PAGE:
Irene Beatrice Kraus
- Published: October 26, 2017
Irene Beatrice Kraus, formerly of Yellow Springs and Fairborn, Ohio, passed away in Kirkland, Wash., on Oct. 20, 2017. In a moment, the world lost an unabating source of optimism, wisdom and humor. In her final days, her strength almost gone, she was told about all the family members there in her room. “It’s a party!” she declared. Yes, mom, it was — and always seemed to be, wherever you were.
There are people in this world who, when you think of them, produce an immediate glow in your heart. Irene was one.
Born in Lithuania in 1939, Irene Diliauskas and her parents fled their home as the Soviet Union advanced near the end of World War II. She and her mother became separated from her father. They reunited months later, at a lighthouse in Germany, where a malnourished father handed his hungry daughter an apple he had refused to take one bite of for himself. After living in a displaced persons camp for several years, Irene left Germany with her father, Antanas; mother, Anele; and little sister Joanna (born in the camp), arriving in New York City’s Ellis Island aboard the USNS General W. M. Black in May 1950. The family settled in Baltimore, Md. As a girl, Irene showed an independent streak. For a time, she took her piano lesson money, skipped the lessons and bought treats for herself and her friends. She worried little of the certainty of eventually getting caught, survived the parental fallout, and ended up taking up the accordion. As a young woman, Irene wanted to get to know a young man named Michael Kraus, so she invited him over to listen to jazz records, an interest of his. They married, and later moved to Yellow Springs in the early 1960s. During that time, they had three sons, Dennis, Jerome and Peter.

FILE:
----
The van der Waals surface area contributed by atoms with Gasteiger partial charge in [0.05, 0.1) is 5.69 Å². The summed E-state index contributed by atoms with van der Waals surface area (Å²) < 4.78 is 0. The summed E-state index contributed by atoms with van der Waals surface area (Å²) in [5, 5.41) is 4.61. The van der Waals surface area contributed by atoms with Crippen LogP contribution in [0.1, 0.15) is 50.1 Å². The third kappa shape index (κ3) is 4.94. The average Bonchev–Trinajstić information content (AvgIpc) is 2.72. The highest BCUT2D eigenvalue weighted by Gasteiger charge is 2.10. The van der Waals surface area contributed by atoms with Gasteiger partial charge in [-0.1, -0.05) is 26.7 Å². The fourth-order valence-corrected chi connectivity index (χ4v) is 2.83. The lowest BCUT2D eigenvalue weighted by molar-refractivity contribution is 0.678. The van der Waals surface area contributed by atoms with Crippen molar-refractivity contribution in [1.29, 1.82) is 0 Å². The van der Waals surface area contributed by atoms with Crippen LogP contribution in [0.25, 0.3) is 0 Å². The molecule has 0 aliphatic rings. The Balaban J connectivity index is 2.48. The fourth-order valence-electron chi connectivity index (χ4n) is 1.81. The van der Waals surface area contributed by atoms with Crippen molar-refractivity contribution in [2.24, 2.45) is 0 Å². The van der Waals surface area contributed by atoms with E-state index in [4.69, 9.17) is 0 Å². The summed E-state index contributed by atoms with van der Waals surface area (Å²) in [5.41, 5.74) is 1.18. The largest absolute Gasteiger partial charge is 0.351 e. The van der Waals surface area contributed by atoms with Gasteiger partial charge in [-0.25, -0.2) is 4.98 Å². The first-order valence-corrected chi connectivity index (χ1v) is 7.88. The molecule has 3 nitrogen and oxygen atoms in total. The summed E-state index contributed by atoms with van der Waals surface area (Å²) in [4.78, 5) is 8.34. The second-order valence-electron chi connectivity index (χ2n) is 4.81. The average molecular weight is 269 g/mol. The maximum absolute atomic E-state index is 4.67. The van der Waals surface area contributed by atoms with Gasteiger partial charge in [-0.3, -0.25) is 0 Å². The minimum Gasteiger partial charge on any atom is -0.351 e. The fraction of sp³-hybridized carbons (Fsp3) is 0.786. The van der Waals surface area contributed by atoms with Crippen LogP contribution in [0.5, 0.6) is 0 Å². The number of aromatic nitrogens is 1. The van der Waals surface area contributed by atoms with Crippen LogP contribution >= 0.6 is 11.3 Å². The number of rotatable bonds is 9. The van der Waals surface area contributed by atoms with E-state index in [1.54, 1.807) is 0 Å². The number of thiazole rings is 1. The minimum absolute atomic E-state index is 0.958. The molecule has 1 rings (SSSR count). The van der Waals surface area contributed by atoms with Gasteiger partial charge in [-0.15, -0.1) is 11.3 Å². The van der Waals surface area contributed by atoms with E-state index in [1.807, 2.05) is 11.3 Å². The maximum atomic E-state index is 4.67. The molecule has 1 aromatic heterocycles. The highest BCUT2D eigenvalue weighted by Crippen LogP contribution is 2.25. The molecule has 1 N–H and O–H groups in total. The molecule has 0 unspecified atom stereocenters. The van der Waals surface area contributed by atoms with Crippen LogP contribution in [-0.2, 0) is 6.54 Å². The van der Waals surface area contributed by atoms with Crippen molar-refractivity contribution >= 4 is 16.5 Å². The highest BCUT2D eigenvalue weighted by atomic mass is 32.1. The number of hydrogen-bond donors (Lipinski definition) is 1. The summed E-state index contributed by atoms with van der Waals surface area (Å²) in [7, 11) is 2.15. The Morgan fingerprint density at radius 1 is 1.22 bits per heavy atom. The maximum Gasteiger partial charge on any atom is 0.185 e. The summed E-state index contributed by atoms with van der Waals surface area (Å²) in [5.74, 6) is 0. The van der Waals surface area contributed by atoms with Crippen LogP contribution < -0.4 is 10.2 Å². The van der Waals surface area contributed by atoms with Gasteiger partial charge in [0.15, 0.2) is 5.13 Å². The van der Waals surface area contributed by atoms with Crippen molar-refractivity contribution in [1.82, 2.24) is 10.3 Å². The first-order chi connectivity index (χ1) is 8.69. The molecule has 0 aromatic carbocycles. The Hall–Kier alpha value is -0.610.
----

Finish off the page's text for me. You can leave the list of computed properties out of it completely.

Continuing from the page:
Irene lived in Chicago for a number of years and returned to Yellow Springs in the mid-1970s. When her boys were growing up, all their friends knew Irene as a welcoming presence and a reliable source of plentiful comfort food — her favorite currency for showing love. She was a mother figure to all who needed one. Irene spent most of her career as a financial aid administrator at the Greene County Career Center in Xenia, advancing with no college degree — but plenty of ability and persistence — to a position that should have required one. In the mid-1980s, Irene completed this unfinished business, earning her bachelor’s degree from Antioch University. After retiring, she moved to Fairborn, where she enjoyed cooking for her disabled neighbors and feeding the squirrels.
Irene experienced crushing losses without breaking. Her little sister died as a young woman in the early ’70s, and her oldest son in his prime, 30 years later. She never hid from her pain, but she never let it extinguish her caring, humor, and gratitude.
Irene spent her later years near her family in the Seattle area, enchanting everyone she met. She became a favorite customer of the local grocery store, where the employees adored her and pointed her to the freshest foods. Entertaining and indulging her granddaughter, Elizabeth, and her grandsons, Leo and Ollie, brought her the greatest joy. She is survived by her sons Jerome (wife Sheri) and Peter (wife Erin) and three grandchildren. They — and all the lives she touched over 78 years — miss her as powerfully as her memory lives in their hearts.